[Updated and revised Oct. 1, 2016 to correct a minor math error in the calculations]
Much of the impetus for “green” buildings comes from an oft-repeated statistic about all the energy consumed in or by buildings: “In 2014, 41% of total U.S. energy consumption was consumed in residential and commercial buildings” [U.S. Energy Information Administration]. This statistic, which hovers around 40% plus or minus one or two percentage points, shows up in USGBC publications, U.S. government publications, and in hundreds of other sources.
Remarkably, it’s not easy to track down exactly what this alleged energy use consists of; that is, how exactly buildings are consuming so much of the total energy harvested or produced in the U.S. The problem is that the typical breakdown of energy usage doesn’t clearly identify the sources of energy and their applications — for example, energy use may be identified as “residential” or “commercial” but these values may not include electric power, which often has its own separate category. But we can’t easily find out where and how the electric power is used.
From Figure 1, we see that residential and commercial buildings in the U.S. use 11% of all energy, excluding electric power. Electric power generation uses 39% of all energy, but only some of that is used in residential and commercial buildings.
From Figure 2, we see that EU residential and commercial buildings use approximately 60% of total electricity produced, with residential accounting for about 30% and commercial buildings for the other 30% (it is presumed that the breakdown in similar for U.S. buildings). So that adds another 0.30 x 39% = 11.7% of all energy to residential and 0.30 x 39% = 11.7% to commercial, for a total residential and commercial energy use of 11 + 11.7 + 11.7 = 34.4%.
To make these statistics consistent with the oft-cited figure of 40%, we’ll assume that the combined residential and commercial electric usage in the U.S. is 74% of the total, rather than 60%, with 0.37 x 39% = 14.43% of all energy from residential, the same amount from commercial, and a total residential plus commercial energy use of 11 + 14.43 + 14.43 = 40%.
However, not all of this electric energy is used by “the buildings.” From Figure 3, we see that, in the U.S., 44% of this electric use is not really from the “building” itself: 29% of electric use is for entertainment (presumably television, computers, etc.), and another 15% is for things like refrigerators, washing, and cooking. That leaves 56% for the building; so instead of a residential electric usage of 14.43%, the actual “building” usage (cooling, lighting, etc) is more like 0.56 x 14.43 = 8.08% of all energy.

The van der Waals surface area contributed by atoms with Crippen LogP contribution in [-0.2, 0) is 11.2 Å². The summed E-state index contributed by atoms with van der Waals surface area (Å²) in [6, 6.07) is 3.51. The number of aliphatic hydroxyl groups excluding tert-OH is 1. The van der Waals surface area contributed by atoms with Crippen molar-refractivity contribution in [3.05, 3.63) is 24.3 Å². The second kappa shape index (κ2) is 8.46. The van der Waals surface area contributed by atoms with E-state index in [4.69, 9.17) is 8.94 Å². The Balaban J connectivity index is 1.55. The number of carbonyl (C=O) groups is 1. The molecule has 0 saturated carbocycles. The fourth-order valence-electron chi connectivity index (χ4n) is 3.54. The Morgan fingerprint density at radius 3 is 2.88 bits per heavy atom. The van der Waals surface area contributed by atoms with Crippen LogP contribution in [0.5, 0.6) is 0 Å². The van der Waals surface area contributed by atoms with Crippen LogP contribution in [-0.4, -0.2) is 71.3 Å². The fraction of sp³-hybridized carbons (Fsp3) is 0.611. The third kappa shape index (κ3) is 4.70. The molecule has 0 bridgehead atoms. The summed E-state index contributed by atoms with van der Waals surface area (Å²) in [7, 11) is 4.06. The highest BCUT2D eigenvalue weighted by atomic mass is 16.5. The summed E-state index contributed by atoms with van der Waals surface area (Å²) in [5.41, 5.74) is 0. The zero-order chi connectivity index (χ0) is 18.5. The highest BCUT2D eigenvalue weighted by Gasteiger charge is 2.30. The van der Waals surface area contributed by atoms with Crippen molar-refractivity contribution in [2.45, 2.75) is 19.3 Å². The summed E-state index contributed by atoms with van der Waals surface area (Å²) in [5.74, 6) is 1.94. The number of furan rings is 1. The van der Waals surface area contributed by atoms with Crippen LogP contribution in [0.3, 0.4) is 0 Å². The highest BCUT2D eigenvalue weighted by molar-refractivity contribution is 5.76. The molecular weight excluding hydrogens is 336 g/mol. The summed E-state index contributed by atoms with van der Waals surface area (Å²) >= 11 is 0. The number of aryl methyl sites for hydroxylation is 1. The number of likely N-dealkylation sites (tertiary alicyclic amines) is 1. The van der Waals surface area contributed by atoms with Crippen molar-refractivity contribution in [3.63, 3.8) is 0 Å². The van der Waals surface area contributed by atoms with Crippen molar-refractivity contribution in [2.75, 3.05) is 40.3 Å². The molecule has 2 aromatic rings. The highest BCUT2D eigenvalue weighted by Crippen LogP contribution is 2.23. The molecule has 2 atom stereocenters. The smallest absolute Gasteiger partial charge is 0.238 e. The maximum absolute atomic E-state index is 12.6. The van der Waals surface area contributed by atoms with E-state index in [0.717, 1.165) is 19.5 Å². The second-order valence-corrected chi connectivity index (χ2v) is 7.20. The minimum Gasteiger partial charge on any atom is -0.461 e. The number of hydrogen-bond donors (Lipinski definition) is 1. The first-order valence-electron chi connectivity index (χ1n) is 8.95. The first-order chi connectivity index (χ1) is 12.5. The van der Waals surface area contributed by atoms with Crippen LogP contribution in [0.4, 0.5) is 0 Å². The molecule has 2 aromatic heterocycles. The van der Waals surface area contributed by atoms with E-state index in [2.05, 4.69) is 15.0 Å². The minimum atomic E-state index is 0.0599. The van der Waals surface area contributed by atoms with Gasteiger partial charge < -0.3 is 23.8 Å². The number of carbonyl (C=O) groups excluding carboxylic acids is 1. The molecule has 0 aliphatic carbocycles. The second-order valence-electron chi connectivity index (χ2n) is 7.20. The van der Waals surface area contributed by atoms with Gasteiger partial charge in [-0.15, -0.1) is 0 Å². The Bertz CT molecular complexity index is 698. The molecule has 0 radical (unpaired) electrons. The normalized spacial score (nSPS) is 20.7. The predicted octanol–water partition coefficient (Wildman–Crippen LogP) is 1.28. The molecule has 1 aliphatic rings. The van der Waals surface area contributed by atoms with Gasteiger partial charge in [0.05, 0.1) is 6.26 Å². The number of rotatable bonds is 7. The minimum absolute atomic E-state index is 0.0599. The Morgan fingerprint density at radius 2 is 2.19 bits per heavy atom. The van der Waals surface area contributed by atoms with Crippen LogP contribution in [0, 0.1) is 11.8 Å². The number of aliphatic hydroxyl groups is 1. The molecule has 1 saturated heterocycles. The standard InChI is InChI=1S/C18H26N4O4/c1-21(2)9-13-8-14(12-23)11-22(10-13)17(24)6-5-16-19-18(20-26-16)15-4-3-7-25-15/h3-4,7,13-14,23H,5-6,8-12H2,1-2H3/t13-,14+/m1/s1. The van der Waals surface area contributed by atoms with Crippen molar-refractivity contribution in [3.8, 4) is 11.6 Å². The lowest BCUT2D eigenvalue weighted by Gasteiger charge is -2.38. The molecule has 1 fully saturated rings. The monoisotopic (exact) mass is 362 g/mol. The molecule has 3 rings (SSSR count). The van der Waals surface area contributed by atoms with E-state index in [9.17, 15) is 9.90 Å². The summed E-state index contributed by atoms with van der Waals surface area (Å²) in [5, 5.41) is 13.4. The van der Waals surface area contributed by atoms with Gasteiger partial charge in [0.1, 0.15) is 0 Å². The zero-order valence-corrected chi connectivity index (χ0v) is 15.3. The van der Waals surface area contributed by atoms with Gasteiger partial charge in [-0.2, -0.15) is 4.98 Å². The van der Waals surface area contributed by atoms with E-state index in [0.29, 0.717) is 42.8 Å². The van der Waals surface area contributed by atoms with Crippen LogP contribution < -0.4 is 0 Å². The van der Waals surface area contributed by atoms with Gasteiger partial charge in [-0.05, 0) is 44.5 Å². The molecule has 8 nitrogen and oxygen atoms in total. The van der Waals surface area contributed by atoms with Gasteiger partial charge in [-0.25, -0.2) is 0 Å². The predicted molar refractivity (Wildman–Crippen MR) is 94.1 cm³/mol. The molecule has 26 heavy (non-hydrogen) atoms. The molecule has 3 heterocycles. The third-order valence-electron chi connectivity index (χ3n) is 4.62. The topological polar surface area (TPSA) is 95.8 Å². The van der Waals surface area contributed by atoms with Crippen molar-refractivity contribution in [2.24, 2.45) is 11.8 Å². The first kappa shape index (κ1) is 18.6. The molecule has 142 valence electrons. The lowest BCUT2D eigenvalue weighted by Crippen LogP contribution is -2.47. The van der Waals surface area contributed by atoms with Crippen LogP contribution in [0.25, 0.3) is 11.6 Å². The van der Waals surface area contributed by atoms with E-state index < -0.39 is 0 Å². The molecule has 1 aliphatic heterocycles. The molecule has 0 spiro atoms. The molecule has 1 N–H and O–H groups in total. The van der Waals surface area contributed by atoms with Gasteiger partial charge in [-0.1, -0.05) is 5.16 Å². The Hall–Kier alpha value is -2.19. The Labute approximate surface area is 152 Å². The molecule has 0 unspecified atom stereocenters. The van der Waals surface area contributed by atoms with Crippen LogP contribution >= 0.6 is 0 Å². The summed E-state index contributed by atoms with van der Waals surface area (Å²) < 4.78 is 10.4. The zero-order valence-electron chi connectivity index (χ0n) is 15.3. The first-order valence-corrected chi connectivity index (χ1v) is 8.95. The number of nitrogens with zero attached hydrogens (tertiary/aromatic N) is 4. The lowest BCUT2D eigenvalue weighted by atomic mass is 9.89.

From Figure 4, we can see that commercial (office) buildings use about 20% of their electric usage for “other” things — presumably non-building plug loads — which leaves about 0.80 x 14.43 = 11.54% of all energy consumed in the U.S. for commercial building electric use.
Adding this all together, we can see that “buildings” (residential and commercial) consume 8.08 + 11.54 = 19.6% of all energy in the form of electricity and another 11% of energy other than electricity (mainly natural gas; see Figure 1). The total energy consumed by residential and commercial buildings is therefore about 30% of all energy consumed in the US, rather than the 40% figure so often cited.
Where does the other 70% go? Well, from Figure 1, we see that 28% goes to transportation (cars, trains, buses, planes, etc.) and 22% goes to industrial applications. The balance (about 20%) goes to various “non-building” uses of electricity (see Figure 2) of which about half, or 10%, is assumed to be for industrial/commercial non-plug-load uses and the remaining 10% is for other “non-building” uses (plug loads) within residential or commercial buildings.
In other words, only by adding the 10% plug load electric energy use to the 30% of total energy actually used by residential and commercial buildings do we get a figure close to 40%. But plug loads are not affected by building design measures such as increased thermal insulation, or more efficient mechanical systems, or more attention to passive or sustainable energy strategies. It seems therefore a bit misleading to include them within “building” energy use, since it is not the “building” that is using such energy.